Marriage with the devil
From the Habsburgs’ point of view the war against Napoleon was going far from swimmingly. A marriage would greatly improve the general outlook.
Napoleon Bonaparte on his marriage to the Habsburg archduchess Marie Louise
My intention in marrying an archduchess was to fuse the new with the old, Gothic prejudices with the institutions of my own century.
I am marrying a belly.
Following a series of Austrian defeats in the wars against Napoleon, Prince Metternich performed an about-turn in Habsburg policy – enmity was to be superseded by cooperation. To this end, Metternich resorted to a time-hallowed Habsburg strategy and brought about the marriage of the eighteen-year-old Marie Louise, Emperor Franz’s eldest daughter, to Napoleon. The young archduchess was not at all pleased and called Metternich ‘the most loathsome popinjay that earth has ever known’, but her opinion was irrelevant. Both sides stood to gain greatly from the union, as Franz was seeking reconciliation with the French and Napoleon would be marrying into a good house and thus legitimizing his position of power as ‘Emperor of the French’. To the present-day mind the situation seems positively grotesque: Napoleon, who had constantly humiliated the Habsburg emperor on the field of war, was now to become his son-in-law. Queen Maria Karolina of Naples and Sicily was enraged by the sacrifice being made of her favourite granddaughter, which at the same time made her into ‘the devil’s grandmother’.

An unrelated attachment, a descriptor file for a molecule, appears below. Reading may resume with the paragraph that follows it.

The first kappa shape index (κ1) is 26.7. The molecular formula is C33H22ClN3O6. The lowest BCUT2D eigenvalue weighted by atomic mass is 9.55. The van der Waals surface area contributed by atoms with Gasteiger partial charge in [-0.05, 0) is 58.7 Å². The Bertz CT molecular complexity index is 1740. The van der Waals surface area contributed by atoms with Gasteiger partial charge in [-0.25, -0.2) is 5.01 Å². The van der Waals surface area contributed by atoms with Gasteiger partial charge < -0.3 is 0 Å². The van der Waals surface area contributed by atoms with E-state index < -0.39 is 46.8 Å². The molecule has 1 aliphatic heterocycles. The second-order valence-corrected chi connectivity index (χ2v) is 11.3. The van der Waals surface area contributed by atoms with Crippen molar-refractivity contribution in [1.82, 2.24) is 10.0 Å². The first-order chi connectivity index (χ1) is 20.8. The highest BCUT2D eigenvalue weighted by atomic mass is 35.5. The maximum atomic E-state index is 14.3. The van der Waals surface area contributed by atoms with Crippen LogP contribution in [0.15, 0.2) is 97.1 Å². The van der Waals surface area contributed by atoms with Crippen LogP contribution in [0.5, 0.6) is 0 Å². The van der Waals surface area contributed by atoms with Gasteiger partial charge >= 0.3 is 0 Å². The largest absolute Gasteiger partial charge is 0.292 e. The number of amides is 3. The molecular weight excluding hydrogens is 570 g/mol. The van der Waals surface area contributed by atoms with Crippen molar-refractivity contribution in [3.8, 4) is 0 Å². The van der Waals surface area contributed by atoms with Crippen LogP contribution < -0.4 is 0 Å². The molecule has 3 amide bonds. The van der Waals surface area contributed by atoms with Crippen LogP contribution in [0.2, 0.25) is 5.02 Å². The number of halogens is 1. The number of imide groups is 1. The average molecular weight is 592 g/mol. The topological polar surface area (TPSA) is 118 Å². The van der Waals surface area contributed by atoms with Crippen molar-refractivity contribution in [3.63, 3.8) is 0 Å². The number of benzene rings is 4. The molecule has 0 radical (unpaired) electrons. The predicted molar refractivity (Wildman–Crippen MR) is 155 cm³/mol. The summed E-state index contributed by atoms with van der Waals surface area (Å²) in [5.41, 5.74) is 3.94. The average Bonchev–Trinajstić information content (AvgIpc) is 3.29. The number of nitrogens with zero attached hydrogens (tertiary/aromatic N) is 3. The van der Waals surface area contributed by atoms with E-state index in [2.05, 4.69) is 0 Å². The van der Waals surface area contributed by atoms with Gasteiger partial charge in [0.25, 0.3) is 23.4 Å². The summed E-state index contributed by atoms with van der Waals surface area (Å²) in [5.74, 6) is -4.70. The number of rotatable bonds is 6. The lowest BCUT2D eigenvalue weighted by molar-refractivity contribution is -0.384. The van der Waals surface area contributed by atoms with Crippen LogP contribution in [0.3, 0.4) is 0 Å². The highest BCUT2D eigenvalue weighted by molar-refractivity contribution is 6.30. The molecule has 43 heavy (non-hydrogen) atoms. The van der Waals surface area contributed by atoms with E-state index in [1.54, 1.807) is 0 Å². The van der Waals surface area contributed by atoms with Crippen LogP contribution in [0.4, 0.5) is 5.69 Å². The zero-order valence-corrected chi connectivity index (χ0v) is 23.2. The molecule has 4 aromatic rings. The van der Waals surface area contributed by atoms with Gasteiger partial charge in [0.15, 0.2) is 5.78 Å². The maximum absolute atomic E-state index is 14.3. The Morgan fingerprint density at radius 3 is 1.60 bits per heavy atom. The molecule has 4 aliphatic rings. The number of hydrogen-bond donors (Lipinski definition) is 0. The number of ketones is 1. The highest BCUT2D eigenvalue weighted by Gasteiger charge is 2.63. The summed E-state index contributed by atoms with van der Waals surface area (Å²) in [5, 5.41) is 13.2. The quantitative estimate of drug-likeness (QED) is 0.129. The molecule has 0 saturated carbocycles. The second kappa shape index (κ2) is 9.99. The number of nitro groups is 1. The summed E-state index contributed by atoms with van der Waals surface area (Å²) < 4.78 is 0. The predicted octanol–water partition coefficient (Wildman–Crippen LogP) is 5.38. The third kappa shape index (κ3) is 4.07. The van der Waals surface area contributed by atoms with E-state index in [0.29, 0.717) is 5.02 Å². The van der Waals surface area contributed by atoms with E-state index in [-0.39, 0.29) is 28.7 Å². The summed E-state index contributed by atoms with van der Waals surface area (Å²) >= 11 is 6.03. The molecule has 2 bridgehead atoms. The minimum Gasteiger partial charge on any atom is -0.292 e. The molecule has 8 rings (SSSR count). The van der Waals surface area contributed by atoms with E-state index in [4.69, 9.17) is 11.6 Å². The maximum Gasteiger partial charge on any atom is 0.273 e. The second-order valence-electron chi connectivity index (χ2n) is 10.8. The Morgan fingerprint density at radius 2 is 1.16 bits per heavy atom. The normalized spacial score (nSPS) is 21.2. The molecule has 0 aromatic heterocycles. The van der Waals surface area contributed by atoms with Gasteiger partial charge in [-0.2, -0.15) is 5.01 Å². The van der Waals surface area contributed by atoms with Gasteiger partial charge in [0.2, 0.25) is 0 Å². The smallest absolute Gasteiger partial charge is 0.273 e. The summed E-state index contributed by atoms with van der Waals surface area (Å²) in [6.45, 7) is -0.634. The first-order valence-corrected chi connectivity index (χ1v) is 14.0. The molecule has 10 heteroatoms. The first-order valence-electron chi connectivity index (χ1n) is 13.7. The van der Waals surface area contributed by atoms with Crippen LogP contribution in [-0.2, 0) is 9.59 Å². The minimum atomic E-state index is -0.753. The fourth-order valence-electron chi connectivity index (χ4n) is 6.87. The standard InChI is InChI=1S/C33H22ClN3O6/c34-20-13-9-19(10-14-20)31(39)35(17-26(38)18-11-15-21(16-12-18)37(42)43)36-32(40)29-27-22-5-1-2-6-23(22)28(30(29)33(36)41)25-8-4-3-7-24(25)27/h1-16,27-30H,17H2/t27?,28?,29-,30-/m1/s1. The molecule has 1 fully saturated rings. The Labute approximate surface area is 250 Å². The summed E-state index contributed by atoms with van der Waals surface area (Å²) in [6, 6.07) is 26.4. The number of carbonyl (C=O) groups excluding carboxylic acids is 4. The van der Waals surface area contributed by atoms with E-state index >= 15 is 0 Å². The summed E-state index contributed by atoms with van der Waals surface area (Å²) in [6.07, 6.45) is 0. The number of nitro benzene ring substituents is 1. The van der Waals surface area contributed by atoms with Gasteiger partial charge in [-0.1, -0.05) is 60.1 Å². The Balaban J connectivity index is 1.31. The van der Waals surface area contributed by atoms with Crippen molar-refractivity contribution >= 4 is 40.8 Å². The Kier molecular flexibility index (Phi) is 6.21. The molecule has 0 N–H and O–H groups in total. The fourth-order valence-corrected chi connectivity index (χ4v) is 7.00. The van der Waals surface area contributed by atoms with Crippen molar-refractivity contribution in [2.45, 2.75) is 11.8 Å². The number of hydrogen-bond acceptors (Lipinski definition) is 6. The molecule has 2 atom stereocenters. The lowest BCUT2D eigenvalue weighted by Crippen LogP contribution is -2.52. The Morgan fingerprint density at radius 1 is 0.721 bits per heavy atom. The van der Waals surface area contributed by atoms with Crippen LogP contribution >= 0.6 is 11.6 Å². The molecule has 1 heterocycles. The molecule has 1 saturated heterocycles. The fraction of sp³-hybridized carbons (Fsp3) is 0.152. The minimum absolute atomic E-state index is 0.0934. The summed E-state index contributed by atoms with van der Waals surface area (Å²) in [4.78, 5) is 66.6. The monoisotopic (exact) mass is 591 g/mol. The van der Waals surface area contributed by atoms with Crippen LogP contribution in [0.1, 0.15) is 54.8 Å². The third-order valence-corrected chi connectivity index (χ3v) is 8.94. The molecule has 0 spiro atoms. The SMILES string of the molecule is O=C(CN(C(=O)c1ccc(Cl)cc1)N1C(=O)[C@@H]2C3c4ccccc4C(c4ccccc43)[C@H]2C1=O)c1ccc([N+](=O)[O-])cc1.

The last Habsburg marriage with a French ruler had led to Marie Antoinette meeting her end at the guillotine. Marie Louise was at least spared this violent death. The couple were married in Paris in April 1810, Napoleon having had himself divorced from his first wife Joséphine de Beauharnais on the grounds of her inability to bear him an heir. Marie Louise was more successful in this respect, in 1811 giving birth to a boy, Napoleon Franz Karl Joseph, who was promptly given the title of King of Rome.
However, as is well known, Napoleon’s good fortune in the theatre of war was not destined to last much longer. When he was deported to Elba, his son was demoted to ‘Duke of Reichstadt’. Marie Louise had no inclination to keep her husband company in his island exile and initially took up residence with her son at the court of Vienna. Franz and Karoline Auguste loved and pampered their grandson, who in his turn reserved his greatest love for Archduchess Sophie, the mother of the later Emperor Franz Joseph. Not only were there rumours at court that the two had a relationship but she was even said to have borne him a child.
At the Congress of Vienna, Marie Louise was given possession of the duchy of Parma for life. In the meantime she had made the acquaintance of Count Adam Adalbert Neipperg, whom she clearly found a more congenial companion than her husband. She moved to Italy with him in 1816 and the two married after Napoleon’s death.